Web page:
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Mothers' smoking hurts baby's teeth: study

NZ Newswire logoNZ Newswire 30/05/2017

Children whose mothers smoke heavily during pregnancy are less likely to grow all their teeth, a New Zealand study has found.

While researches at the University of Otago found no significant link between the condition, known as hypodontia, and alcohol or caffeine, they concluded it was much more common in babies whose mothers had smoked more than 10 cigarettes a day during pregnancy.

Hypodontia usually involves children failing to grow six of their permanent teeth.

The study, published in the Journal of Dental Research, looked at 83 children with the condition and 253 without and got their mothers to report on their smoking and drinking habits.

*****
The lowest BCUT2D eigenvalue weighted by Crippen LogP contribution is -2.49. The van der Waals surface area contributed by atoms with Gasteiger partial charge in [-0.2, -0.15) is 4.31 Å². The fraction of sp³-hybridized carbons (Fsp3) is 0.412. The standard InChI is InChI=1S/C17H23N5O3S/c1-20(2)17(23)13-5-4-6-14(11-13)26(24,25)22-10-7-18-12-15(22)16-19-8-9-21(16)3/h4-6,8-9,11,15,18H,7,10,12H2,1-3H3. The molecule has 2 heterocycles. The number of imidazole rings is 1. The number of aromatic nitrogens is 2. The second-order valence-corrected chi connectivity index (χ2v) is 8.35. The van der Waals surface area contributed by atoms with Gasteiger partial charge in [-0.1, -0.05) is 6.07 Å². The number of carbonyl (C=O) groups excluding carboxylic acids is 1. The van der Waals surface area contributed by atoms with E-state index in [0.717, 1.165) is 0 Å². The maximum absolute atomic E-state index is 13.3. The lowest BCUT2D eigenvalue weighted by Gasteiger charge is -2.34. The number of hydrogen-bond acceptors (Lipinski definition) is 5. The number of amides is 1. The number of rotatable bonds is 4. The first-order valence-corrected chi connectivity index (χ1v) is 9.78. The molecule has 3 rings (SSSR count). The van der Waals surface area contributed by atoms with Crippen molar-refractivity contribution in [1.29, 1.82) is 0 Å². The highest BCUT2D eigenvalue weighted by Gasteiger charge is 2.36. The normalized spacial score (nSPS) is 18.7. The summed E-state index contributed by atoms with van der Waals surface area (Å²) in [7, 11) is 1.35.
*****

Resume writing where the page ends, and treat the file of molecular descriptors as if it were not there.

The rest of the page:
"There was a suggestion of a 'biological gradient' effect with tobacco - the more cigarettes a mother reported smoking during pregnancy, the greater the likelihood was of her child having hypodontia," lead author Professor Mauro Farella of the School of Dentistry said.

"Though more research is needed to confirm the association we found between maternal smoking and the condition, a plausible explanation is that smoking causes direct damage to neural crest cells in developing embryos."

Prof Farella said, combined with a large body of evidence about the damaging effects of smoking while pregnant, the study reinforced the importance of pregnant woman getting support for quitting.

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